Wayne Rooney Must Deliver Against Uruguay And Reward Roy Hodgson’s Trust
It’s extremely difficult to steer clear of the hyperbole that accompanies Wayne Rooney. After all, the current plight of the Manchester United man is a fascinating one and it certainly wouldn’t feel quite right if the English media didn’t impinge their hopes onto one man in the build-up to a big game. Unfortunately for Rooney, he’s just their latest obsession.
When it comes to the forward, the long-term narrative is that of a player who is indisputably talented, but has never quite reached the stratospheric heights that were expected of him when he dazzled as a teenager. A youngster lauded by many as one of the only world-class talents England have produced over the last decade, but now a man who has never delivered for the Three Lions on the biggest international stage.
Looking at things a little more short-term, he was shunted out to an unfamiliar role on the flank to accommodate a vibrant young talent in England’s World Cup opener against Italy. Rooney made one key contribution during the game, but aside from that, struggled. He left his left-back hopelessly exposed, failed to make any sustained impression in dangerous areas and missed a golden chance to restore parity in the game.
Rooney has always been a player that has split opinions, so naturally, questions about his role in the Three Lions set-up are have been longstanding and plentiful. But never in his 11-year international career has the man from Merseyside been under quite as much scrutiny.
It’s a topic that conjures debate and subsequent sensationalism, and that’s to be expected when it comes to a figure as high profile as Rooney. But there would be nothing sensationalised in saying England’s second match of 2014 World Cup will be the most important 90 minutes of the 28-year-old’s international career.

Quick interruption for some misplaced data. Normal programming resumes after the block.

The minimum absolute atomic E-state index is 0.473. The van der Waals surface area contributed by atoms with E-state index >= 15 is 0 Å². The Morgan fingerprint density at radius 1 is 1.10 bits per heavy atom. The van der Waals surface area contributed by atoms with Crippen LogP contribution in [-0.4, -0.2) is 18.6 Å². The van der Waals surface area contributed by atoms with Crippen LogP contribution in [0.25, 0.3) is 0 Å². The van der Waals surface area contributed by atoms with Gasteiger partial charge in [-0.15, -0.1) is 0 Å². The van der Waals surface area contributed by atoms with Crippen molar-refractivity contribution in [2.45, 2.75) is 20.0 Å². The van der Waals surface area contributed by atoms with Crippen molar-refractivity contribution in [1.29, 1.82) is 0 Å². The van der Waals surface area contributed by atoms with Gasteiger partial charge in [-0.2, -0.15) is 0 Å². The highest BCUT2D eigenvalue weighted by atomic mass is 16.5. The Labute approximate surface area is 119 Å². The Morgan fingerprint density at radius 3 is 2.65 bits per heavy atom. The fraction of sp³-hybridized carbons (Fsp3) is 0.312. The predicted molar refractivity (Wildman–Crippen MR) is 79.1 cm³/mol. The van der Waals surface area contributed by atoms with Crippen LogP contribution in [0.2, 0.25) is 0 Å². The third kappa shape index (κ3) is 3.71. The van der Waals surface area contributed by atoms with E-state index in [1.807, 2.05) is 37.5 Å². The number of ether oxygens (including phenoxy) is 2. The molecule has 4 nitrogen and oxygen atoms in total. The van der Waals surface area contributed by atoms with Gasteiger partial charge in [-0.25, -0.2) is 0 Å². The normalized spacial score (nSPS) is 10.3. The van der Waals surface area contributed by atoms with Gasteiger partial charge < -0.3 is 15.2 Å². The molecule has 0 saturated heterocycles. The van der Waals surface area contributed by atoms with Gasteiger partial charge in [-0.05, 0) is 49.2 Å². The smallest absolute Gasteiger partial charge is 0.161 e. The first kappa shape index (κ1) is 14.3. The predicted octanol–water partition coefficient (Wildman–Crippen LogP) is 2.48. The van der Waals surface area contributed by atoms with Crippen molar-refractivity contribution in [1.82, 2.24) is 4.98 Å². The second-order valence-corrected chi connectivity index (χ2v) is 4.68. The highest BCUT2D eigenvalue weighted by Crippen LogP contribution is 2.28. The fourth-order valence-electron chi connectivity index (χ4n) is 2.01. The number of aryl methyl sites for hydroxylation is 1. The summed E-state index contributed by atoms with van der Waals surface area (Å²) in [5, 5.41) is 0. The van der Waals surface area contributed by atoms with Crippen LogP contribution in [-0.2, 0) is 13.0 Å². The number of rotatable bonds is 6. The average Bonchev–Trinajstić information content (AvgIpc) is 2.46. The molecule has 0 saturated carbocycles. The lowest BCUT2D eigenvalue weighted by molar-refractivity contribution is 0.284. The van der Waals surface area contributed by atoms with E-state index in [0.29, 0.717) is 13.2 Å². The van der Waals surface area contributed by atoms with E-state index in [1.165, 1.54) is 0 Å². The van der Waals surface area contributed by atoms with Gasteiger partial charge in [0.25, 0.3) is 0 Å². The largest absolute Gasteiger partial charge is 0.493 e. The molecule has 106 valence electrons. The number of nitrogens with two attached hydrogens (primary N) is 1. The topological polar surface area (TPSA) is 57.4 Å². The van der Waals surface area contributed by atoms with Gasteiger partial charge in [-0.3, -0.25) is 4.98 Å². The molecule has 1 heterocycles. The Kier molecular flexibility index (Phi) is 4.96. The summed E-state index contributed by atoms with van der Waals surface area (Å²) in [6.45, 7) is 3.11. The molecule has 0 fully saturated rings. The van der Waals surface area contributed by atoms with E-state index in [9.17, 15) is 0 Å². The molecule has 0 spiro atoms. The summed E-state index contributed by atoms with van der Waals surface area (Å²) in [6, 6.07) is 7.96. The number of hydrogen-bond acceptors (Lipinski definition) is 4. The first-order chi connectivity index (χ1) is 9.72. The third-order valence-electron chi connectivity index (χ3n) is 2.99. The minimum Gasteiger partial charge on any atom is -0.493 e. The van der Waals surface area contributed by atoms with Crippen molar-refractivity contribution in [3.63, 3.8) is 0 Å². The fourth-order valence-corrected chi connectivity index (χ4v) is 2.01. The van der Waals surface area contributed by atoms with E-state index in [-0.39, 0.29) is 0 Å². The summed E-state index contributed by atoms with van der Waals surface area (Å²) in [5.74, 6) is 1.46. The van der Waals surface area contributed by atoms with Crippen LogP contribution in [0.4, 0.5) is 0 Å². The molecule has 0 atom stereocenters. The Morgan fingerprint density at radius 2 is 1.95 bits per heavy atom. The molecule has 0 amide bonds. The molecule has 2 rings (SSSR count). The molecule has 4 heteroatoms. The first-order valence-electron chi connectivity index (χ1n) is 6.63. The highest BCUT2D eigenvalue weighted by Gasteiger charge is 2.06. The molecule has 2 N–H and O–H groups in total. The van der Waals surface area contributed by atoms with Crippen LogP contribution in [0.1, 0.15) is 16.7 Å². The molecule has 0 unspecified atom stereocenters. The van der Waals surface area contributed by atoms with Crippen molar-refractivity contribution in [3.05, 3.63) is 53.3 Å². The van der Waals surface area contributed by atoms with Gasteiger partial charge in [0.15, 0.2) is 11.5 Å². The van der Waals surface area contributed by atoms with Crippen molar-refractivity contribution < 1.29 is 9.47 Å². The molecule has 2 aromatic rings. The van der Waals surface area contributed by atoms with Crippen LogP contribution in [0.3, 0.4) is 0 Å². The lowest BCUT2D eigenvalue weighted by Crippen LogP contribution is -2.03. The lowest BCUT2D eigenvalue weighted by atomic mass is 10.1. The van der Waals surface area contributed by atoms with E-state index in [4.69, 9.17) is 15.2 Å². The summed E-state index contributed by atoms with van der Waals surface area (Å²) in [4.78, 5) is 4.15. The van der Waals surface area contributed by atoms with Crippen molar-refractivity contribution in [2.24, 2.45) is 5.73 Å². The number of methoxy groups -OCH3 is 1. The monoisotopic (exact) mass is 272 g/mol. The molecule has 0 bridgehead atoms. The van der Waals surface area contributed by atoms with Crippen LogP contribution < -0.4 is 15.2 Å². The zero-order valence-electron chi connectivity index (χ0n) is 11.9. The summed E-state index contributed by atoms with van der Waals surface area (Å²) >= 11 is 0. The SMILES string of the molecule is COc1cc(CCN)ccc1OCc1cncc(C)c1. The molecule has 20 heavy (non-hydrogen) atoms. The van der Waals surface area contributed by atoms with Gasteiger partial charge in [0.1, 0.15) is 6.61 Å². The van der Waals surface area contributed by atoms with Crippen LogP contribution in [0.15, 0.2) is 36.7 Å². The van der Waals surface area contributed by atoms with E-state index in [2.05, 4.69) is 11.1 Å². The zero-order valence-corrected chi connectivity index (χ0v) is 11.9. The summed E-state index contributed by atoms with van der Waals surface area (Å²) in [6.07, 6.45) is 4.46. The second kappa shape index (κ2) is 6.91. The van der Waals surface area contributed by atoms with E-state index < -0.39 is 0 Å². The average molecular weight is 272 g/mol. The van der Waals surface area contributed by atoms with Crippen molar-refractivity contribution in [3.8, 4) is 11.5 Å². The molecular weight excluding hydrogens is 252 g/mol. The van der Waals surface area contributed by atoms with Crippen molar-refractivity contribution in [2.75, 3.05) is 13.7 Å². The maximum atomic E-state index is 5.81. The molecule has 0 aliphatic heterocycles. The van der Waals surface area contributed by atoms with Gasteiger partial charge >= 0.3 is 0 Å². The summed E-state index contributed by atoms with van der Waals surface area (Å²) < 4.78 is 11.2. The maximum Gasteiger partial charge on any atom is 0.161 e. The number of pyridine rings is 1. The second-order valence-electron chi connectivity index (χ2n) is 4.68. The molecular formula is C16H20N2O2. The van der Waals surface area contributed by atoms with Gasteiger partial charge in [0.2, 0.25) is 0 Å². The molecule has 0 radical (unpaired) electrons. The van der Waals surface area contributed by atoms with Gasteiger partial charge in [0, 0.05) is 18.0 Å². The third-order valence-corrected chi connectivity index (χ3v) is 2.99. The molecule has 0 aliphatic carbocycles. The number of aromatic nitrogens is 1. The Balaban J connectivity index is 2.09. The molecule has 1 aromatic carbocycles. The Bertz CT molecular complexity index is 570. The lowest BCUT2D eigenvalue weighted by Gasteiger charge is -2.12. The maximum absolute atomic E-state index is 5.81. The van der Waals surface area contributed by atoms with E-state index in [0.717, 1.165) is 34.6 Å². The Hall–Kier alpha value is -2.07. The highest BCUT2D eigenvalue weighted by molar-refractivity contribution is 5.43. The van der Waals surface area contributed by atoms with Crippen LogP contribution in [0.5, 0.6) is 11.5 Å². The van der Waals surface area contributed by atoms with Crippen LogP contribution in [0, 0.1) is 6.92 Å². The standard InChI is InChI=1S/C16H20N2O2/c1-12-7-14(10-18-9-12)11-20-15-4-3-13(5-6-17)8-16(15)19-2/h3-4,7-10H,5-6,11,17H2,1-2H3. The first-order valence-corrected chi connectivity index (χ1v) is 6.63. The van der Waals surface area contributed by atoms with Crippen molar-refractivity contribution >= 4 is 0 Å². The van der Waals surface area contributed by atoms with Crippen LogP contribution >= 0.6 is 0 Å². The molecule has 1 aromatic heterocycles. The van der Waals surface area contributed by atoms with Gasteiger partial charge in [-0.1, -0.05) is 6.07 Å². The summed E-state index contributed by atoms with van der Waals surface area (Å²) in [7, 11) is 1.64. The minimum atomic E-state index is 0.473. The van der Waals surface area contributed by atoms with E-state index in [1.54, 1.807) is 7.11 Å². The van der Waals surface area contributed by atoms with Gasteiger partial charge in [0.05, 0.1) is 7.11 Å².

After the clamor that accompanied Rooney’s shift to the left-hand side for the Three Lions’ narrow defeat to Italy, Roy Hodgson is set to afford England’s number 10 the no. 10 role, moving the scintillating Raheem Sterling out of the position in which he was so impressive against the Azzurri.
It’s the position Rooney prefers and in the eyes of many, the position he performs best in. But perhaps most significantly against Uruguay, it’ll be the critical position on the pitch.
There’s no Andrea Pirlo to shackle and no Daniele De Rossi to provide protection to the back-four. Instead Rooney will be up against a very rigid and pretty average four-man Uruguay midfield. For a no.10, it’s an ideal scenario and one Rooney must take advantage of.
He must to work hard to find space between the lines. He must drive at a ponderous Uruguay back-four in a manner comparable to the Costa Rican forwards in their 3-1 triumph over La Celeste. And when he finds himself in those critical positions, he must make the right decisions that define the very best players.
By moving Sterling away from that central berth, Hodgson has placed an enormous amount of trust in the Manchester United man. If England lose to Uruguay and exit this World Cup at the group stage, you can only imagine the stick that will come the England boss’ way. He’ll be branded as a manager who was scared to pursue with the thrilling, in-form teenager where he’s most effective and a boss who didn’t have the bottle to drop a long ineffective Rooney.
So the onus is on Rooney to deliver for Hodgson, for his nation and for himself. At 28 years old, Rooney doesn’t have many major tournaments left in him. Plus, England have a myriad of players fighting for that coveted spot in the team, with Sterling, Ross Barkley and Adam Lallana all likely to stake a major claim to play in the no. 10 role as the Three Lions look towards to European Championships in 2016.
In a World Cup where a host of big names have stepped up for their respective nations, those who follow the Three Lions will be expecting the same from their troubled talisman. And if he can perform, if he can discover his mercurial edge, who knows what might happen?
Ever since he burst onto the scene at Everton right up until his most recent season at Old Trafford, Rooney’s been a player that thrives off momentum. His career is littered with a host of games in which he’ll go goalless, before he explodes into life with a flurry of strikes over a sustained period.
If he can put in a match-winning performance against Uruguay, maybe even notch a goal or two, England could suddenly have a rampant Rooney on their hands. That would be a major positive as they strive to make it to the knockout stages.
Often talismanic, occasionally villainous, Rooney’s England career has oscillated from extreme to extreme more regularly than any Three Lions man in recent memory. After his performance against Uruguay — whether majestic or anonymous — expect another reaction on a typically massive scale and a forensic analysis that will be conducted through the prism of England’s result.
A scapegoat or a hero. What’s it going to be?